“Lost”, much like its predecessor “Into the Great Wide Yonder” (2010), serves not only as a logical continuation of Trentemøller's work, but also as yet another fuck-you to whatever genre you thought you had him boxed into.
The Trentemøller sound is definitely left intact, yet as a whole it really doesn’t sound like anything he’s ever produced before. Few artists seem to possess that special talent of leaving the audience just as baffled as they are satisfied, but hey, that’s what’s great about Anders. He may alienate a few heads along the way, but it wouldn’t be interesting for him if he didn’t.
“People wanted something similar to the last album, but if you’re getting to the point of listening to people and what they think of your sound...Well, that’s not for me”, says Trentemøller.
“Lost” boasts a dozen tracks with something of interest for anyone who’s ever been a fan of the Copenhagen based producer. You can’t really compare it to “The Last Resort”, but the club elements are there. It definitely isn’t “Into the Great Wide Yonder” either, even if it’s equally guitar driven. It’s as original as it is classic, mixing the tried and tested with all sorts of sonic surprises. And making it look easy in the process.
Differing from “Into The Great Wide Yonder”, which was a rather bold cinematic landscape, “Lost” is definitely a far more streamlined affair and way more “song structured”. It’s the kind of record one can only produce after endless months of studio isolation. Just where his creativity flourishes best.
That said Trentemøller has also found a new home – and it’s on stage with a band. “Lost” relays this epiphany in pitch perfect circumstances, finally merging the extrovert and introvert qualities the man has in his command.
Of course, none of his productions would be complete without those unique guest appearances, spanning a multitude of musical categories. They’re all given equal treatment when they’re dropped bang center into the middle of Trentemøller’s very own musical universe, having to harness the potential of their talent on Trentemøller’s terms. It certainly isn’t that many folks who are capable of convincing Jonny Pierce (The Drums) or Sune Wagner (The Raveonettes) to appear on a club track and even fewer who are able to pull it off. Anders is in the top percentile of that lot.
”I think it’s fun to take people out of their own musical comfort zone” he exclaimed to VICE when explaining his seemingly erratic choices. ”Actually, when I begun writing the songs, I had their voices in my mind all along. They just didn’t know it.”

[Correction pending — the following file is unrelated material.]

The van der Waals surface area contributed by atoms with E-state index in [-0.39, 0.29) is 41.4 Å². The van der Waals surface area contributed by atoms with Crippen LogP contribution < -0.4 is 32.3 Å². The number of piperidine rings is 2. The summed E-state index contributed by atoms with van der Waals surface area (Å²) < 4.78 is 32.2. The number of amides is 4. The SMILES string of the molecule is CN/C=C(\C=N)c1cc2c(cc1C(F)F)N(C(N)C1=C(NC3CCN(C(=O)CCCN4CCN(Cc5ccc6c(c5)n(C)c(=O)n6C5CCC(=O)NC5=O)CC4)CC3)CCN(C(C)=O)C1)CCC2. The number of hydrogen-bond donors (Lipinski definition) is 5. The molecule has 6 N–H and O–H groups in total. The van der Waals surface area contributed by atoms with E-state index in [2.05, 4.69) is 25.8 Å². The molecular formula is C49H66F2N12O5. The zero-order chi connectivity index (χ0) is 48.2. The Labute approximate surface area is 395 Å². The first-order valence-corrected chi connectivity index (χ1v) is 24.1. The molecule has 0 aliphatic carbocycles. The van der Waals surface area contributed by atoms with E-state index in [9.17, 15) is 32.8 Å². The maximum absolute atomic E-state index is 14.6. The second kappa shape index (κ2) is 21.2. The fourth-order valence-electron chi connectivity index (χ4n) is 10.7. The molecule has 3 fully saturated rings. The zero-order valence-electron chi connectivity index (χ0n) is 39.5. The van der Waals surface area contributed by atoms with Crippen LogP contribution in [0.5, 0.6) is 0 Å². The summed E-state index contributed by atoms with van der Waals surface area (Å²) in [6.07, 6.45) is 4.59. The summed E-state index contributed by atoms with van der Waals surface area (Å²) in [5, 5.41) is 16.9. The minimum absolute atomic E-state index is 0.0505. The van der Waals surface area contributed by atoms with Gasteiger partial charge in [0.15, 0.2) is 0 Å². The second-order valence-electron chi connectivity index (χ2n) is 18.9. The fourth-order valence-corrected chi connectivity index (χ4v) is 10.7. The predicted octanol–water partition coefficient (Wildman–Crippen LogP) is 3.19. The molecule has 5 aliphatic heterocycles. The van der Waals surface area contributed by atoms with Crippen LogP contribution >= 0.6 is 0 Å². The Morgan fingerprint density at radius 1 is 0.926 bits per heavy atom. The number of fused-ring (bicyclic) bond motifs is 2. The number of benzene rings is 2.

Aside from Sune and Jonny, Trentemøller has managed to bring on board a whole rake of fantastic peers, personal influences and sprouting talent. Co-conspirators such as Kazu Makino (Blonde Redhead), Jana Hunter (Lower Dens), Marie Fisker, Ghost Society and none other than the legendary slow-core pioneers Low are all to be found on the record.
That trademark haunting feeling that defined both ”The Last Resort” and ”Into the Great Wide Yonder” hasn’t been neglected on “Lost”. It’s just been redefined and made way more ferocious, the signature glitchy bass being replaced by sub woofer frequencies far more pounding. Almost punk rock. Instantly conjuring up thoughts of the more droning Suicide tracks or even contemporaries like The Soft Moon.
”Lost” documents an artist really hitting his stride. An intricate musical tapestry woven over countless sleepless nights in his Copenhagen studio. Nights invested in instrument experimentation and trashed analog consoles. You can without a shadow of doubt call this release a genuine study in the art of attention to detail. No matter how many times you press play on this one you’re going to find something you missed the previous time around. Something that suddenly shines a whole new light on what you’re listening to.
Is this the record you expected from Trentemøller? No.
But would it be a Trentemøller record if you got what you expected? I doubt it.